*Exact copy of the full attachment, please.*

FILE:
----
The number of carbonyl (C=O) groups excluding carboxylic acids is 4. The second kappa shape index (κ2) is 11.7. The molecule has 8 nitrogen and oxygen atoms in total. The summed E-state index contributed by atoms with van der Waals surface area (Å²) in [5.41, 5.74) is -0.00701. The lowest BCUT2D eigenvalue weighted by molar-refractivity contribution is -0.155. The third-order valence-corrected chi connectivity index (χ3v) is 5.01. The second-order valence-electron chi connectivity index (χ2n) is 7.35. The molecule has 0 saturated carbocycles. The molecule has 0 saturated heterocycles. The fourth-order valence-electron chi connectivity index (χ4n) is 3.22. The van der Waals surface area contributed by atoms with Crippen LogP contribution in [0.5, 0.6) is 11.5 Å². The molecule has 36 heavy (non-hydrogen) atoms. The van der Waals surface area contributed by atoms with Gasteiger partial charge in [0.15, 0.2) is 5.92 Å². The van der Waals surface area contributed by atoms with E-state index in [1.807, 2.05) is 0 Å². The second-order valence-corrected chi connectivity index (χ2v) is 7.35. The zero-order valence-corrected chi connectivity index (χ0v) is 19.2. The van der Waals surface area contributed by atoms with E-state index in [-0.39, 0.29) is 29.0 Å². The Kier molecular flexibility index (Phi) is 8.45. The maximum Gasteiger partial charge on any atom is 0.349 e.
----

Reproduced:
The number of carbonyl (C=O) groups excluding carboxylic acids is 4. The second kappa shape index (κ2) is 11.7. The molecule has 8 nitrogen and oxygen atoms in total. The summed E-state index contributed by atoms with van der Waals surface area (Å²) in [5.41, 5.74) is -0.00701. The lowest BCUT2D eigenvalue weighted by molar-refractivity contribution is -0.155. The third-order valence-corrected chi connectivity index (χ3v) is 5.01. The second-order valence-electron chi connectivity index (χ2n) is 7.35. The molecule has 0 saturated carbocycles. The molecule has 0 saturated heterocycles. The fourth-order valence-electron chi connectivity index (χ4n) is 3.22. The van der Waals surface area contributed by atoms with Crippen LogP contribution in [0.5, 0.6) is 11.5 Å². The molecule has 36 heavy (non-hydrogen) atoms. The van der Waals surface area contributed by atoms with Gasteiger partial charge in [0.15, 0.2) is 5.92 Å². The van der Waals surface area contributed by atoms with E-state index in [1.807, 2.05) is 0 Å². The second-order valence-corrected chi connectivity index (χ2v) is 7.35. The zero-order valence-corrected chi connectivity index (χ0v) is 19.2. The van der Waals surface area contributed by atoms with E-state index in [-0.39, 0.29) is 29.0 Å². The Kier molecular flexibility index (Phi) is 8.45. The maximum Gasteiger partial charge on any atom is 0.349 e.